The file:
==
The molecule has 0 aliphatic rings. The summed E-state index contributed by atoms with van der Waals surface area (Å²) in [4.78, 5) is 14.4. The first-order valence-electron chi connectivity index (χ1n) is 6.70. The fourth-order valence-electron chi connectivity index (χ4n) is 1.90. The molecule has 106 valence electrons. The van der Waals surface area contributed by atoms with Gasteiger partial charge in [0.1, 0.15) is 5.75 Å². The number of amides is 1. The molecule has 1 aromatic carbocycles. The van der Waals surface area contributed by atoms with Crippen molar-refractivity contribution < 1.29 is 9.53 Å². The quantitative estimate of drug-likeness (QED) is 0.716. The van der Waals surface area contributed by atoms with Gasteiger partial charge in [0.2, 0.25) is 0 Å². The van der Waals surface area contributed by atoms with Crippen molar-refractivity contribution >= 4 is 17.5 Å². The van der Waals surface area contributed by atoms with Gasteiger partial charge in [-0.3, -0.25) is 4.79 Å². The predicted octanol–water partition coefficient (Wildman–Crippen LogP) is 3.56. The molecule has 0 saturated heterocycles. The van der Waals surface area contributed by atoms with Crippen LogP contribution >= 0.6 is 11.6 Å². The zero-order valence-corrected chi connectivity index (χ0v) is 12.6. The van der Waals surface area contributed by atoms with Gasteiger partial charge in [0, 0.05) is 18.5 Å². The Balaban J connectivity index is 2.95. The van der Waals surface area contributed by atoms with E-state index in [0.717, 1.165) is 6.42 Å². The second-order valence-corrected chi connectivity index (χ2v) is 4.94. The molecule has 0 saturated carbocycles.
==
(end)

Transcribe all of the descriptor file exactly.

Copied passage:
The molecule has 0 aliphatic rings. The summed E-state index contributed by atoms with van der Waals surface area (Å²) in [4.78, 5) is 14.4. The first-order valence-electron chi connectivity index (χ1n) is 6.70. The fourth-order valence-electron chi connectivity index (χ4n) is 1.90. The molecule has 106 valence electrons. The van der Waals surface area contributed by atoms with Gasteiger partial charge in [0.1, 0.15) is 5.75 Å². The number of amides is 1. The molecule has 1 aromatic carbocycles. The van der Waals surface area contributed by atoms with Crippen molar-refractivity contribution < 1.29 is 9.53 Å². The quantitative estimate of drug-likeness (QED) is 0.716. The van der Waals surface area contributed by atoms with Gasteiger partial charge in [0.2, 0.25) is 0 Å². The van der Waals surface area contributed by atoms with Crippen molar-refractivity contribution >= 4 is 17.5 Å². The van der Waals surface area contributed by atoms with Gasteiger partial charge in [-0.3, -0.25) is 4.79 Å². The predicted octanol–water partition coefficient (Wildman–Crippen LogP) is 3.56. The molecule has 0 saturated heterocycles. The van der Waals surface area contributed by atoms with Crippen LogP contribution >= 0.6 is 11.6 Å². The zero-order valence-corrected chi connectivity index (χ0v) is 12.6. The van der Waals surface area contributed by atoms with Gasteiger partial charge in [0, 0.05) is 18.5 Å². The Balaban J connectivity index is 2.95. The van der Waals surface area contributed by atoms with E-state index in [0.717, 1.165) is 6.42 Å². The second-order valence-corrected chi connectivity index (χ2v) is 4.94. The molecule has 0 saturated carbocycles.